When I found out, I had the nerve to be mad that he didn’t tell me. I spoke to my lady about it, talking about how I couldn’t believe he wouldn’t tell me, he was supposed to be one of my best friends and so on and so forth. She then brought me back down to reality (like she usually does) and said, “Come on LeRon, really? Do you know how hard that is? To come to terms with who you are? And he probably didn’t tell you because y’all probably said fag this fag that when you were younger.” I paused. All those times when we were coming up and all the gay jokes we made, he may have laughed along, but was probably hurting inside.
When I got in contact with him the conversation went something like this:
Me: Hey what’s up man, what’s going on?
TJ: Nothing, just hanging out
Me: Listen bro, you know I got love for you. We’ve been friends for a long time, so don’t feel like you have to keep something from me.
TJ: I know man.
Me: So why didn’t you tell me about your guy?
TJ: Because I’m a private person, I like to keep things to myself and I didn’t know how to come out and say it.
Me: Look, dude, if he makes you happy, then be with him
Me: Does anyone else know you out?
TJ: Not too sure. If cats know that’s cool, if not… whatevs.
Me: Well if cats know and don’t support you, then f them. I’m not dealing with them anymore.
TJ: Word, thanks fam.
Me: No doubt, I got you.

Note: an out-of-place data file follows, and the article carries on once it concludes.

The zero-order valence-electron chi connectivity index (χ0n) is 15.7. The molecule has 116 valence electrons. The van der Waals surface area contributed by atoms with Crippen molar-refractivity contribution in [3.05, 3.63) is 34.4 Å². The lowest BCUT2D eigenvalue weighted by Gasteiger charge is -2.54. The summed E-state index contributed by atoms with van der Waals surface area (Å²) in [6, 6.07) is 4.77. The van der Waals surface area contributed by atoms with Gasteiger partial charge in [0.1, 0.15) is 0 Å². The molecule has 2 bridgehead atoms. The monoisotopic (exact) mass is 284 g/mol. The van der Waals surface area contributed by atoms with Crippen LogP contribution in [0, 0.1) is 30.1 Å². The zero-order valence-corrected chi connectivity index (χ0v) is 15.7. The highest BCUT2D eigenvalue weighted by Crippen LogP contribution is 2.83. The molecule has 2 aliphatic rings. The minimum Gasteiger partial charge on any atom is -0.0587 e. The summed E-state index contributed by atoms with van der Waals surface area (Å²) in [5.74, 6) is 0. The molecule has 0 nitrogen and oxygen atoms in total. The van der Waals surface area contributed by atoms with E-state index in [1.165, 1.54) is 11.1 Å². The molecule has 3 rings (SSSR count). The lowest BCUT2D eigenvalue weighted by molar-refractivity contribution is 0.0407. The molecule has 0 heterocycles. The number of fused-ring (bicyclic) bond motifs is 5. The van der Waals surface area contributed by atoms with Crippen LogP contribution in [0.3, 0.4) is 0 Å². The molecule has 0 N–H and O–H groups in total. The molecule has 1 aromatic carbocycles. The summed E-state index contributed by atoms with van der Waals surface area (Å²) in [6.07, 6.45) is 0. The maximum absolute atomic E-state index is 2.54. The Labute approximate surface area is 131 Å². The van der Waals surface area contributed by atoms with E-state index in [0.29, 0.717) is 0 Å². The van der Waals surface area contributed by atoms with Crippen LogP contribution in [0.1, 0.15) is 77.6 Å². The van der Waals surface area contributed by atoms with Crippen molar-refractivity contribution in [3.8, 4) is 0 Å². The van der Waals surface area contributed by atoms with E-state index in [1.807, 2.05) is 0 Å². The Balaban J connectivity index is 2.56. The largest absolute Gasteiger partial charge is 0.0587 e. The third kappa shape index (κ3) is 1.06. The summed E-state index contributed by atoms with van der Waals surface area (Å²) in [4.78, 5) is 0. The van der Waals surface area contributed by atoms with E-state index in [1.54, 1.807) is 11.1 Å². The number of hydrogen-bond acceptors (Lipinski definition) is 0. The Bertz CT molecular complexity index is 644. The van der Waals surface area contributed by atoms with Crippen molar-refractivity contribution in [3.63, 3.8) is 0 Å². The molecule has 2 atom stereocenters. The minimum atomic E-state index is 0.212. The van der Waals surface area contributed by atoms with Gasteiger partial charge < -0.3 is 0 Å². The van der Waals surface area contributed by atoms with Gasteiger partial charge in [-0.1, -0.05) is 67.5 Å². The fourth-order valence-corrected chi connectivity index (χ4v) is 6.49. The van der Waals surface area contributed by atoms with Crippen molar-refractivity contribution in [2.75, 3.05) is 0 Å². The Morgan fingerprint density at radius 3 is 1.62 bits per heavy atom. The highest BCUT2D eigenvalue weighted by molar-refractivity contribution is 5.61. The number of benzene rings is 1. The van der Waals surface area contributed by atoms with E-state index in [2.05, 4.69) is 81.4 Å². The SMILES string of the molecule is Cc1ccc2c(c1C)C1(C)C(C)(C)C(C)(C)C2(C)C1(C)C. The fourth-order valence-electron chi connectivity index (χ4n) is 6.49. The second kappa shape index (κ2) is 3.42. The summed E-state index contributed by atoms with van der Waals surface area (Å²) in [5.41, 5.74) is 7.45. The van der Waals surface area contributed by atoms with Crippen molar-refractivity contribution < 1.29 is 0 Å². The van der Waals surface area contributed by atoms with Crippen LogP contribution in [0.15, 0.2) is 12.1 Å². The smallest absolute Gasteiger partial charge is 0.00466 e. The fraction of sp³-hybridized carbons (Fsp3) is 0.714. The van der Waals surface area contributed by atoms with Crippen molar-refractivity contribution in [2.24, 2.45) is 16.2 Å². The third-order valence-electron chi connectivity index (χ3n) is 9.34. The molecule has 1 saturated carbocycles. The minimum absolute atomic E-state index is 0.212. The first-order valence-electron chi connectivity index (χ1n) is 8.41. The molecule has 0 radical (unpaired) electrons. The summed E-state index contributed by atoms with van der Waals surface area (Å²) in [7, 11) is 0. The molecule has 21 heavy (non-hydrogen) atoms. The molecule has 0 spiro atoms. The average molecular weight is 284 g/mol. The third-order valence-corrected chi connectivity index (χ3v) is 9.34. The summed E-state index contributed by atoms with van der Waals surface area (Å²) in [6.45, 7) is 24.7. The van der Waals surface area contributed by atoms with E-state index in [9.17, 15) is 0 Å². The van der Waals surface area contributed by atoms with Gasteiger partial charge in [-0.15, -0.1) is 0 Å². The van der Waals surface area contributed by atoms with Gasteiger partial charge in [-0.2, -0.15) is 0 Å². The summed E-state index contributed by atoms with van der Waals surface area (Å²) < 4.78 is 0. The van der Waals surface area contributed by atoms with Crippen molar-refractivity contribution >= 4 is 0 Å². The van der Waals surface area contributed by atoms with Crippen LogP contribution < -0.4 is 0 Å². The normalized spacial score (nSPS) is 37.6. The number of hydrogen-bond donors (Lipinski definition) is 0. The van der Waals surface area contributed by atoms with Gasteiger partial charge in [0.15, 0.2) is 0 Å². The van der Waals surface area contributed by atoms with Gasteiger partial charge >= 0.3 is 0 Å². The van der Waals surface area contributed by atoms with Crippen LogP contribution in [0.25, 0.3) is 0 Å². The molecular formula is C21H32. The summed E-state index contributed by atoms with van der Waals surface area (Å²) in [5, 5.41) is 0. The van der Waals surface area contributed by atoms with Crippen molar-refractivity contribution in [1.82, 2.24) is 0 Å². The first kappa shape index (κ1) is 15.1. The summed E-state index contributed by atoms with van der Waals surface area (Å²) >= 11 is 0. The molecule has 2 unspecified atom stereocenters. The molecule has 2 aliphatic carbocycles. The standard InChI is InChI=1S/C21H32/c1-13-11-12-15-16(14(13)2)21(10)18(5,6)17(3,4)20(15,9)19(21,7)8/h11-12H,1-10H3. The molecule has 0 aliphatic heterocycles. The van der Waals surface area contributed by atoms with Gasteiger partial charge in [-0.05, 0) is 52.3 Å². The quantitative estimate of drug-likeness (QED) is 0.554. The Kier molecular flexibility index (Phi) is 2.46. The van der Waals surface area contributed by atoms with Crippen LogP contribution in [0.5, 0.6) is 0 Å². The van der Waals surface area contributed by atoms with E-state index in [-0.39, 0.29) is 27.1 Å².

That was the whole dramatic part; from there it was just him giving me a hard time about still listening to Notorious B.I.G. and me giving him a hard time about still listening to The Roots. Same as we’d ever been.
I write this piece because I can imagine how hard it is to come out and face who you are. If you have a friend that is just coming to terms with themselves, the best things you can do is to be as loving and understanding as you can. It’s a brave thing what they are doing. When I think about my younger self 15 to 20 years ago with all the gay slurs and jokes, I shake my head in sorrow, thinking of how many people I might have made afraid to come out. For that I am sorry. And the way that I am paying it back is by not only erasing certain words and ideologies from my world, but to also teach the youth acceptance.
Nearly two years ago I wrote an essay about overcoming my blatant and passive homophobia called, “Why I stopped using the F word and other homophobic bull sh.”A couple people reached out to me and said they appreciated it and were inspired. With the number of kids committing suicide from bullying and coming out, I felt it was necessary to share my story and possibly change someone’s perspective. Last year I participated in a charity drag show where I escorted the models to the runway. I received cheers and was told that my presence was appreciated. It might not make up for being a jerk when I was a kid, but at least I know that I’m less of a jerk now.
I keep in touch with TJ, and he’s doing pretty well. His relationship is flourishing and he is a lot happier. He seems to be embracing more of his orientation and is not ashamed of it. Our circle of friends has been very accepting of who TJ is. We support TJ no matter who he decides to date or be with. And those that don’t aren’t part of our circle any more. That’s what friends do, that’s what friends are. I can’t wait to meet TJ’s new boyfriend, get to know who he is and tell some embarrassing stories about TJ. Starting with his sorry taste in hip-hop.